Sayward-Wheeler House overlooks the York River, which was ideal for shipping merchant Jonathan Sayward (1713–1797), who bought the house in 1735. A successful businessman, Sayward was a judge and leading citizen in York. He enjoyed great community respect, although his Loyalist views were in the minority during the years leading up to the American Revolution. In 1775 he was stripped of his local positions and confined to the town by anti-Loyalist officials.
Sayward suffered through many restless nights, of which he wrote in his diary on May 12, 1777, “I heard the Clock every Hour Last night.” Today, the clock remains in the sitting room near Sayward’s desk, one room away from where he struggled to sleep. The house changed little in the following century, due to the declining wealth of Sayward’s descendants and in deference to the family’s venerable patriarch. The parlor still contains the 1700s furniture and portraits that were there on the eve of the Revolution. It is believed to be one of the best-preserved colonial interiors in the nation.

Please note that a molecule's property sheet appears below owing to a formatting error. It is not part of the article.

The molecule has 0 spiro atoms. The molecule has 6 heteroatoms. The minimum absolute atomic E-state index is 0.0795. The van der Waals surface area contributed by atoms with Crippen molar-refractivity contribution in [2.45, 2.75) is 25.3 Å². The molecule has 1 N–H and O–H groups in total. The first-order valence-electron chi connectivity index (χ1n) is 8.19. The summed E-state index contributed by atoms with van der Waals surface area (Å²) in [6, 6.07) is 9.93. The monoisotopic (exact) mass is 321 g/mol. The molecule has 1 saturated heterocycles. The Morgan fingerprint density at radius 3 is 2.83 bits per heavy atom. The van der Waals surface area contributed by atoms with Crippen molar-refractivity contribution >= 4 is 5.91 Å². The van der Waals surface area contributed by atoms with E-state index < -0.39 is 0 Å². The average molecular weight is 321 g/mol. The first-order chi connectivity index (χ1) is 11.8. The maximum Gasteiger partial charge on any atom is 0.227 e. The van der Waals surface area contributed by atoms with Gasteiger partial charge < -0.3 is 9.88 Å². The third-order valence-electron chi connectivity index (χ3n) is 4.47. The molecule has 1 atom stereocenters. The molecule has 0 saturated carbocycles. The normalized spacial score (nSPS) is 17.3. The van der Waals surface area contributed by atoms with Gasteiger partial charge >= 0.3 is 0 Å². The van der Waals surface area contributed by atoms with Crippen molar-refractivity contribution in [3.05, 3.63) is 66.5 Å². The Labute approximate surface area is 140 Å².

A new tour on the horizon at Historic New England’s Sayward-Wheeler House, will consider the site and its collection from the viewpoints of several eighteenth-century household members, substantively four enslaved people—Prince, Dinah, Cato, and Boneto. Previously, the narrative joined collection items and his own diaries to reflect the life of homeowner Jonathan Sayward. The new tour will reexamine these same collection items for insight into lives previously uncelebrated.
Sayward-Wheeler House is located at 9 Barrell Lane Extension, York Harbor, Maine.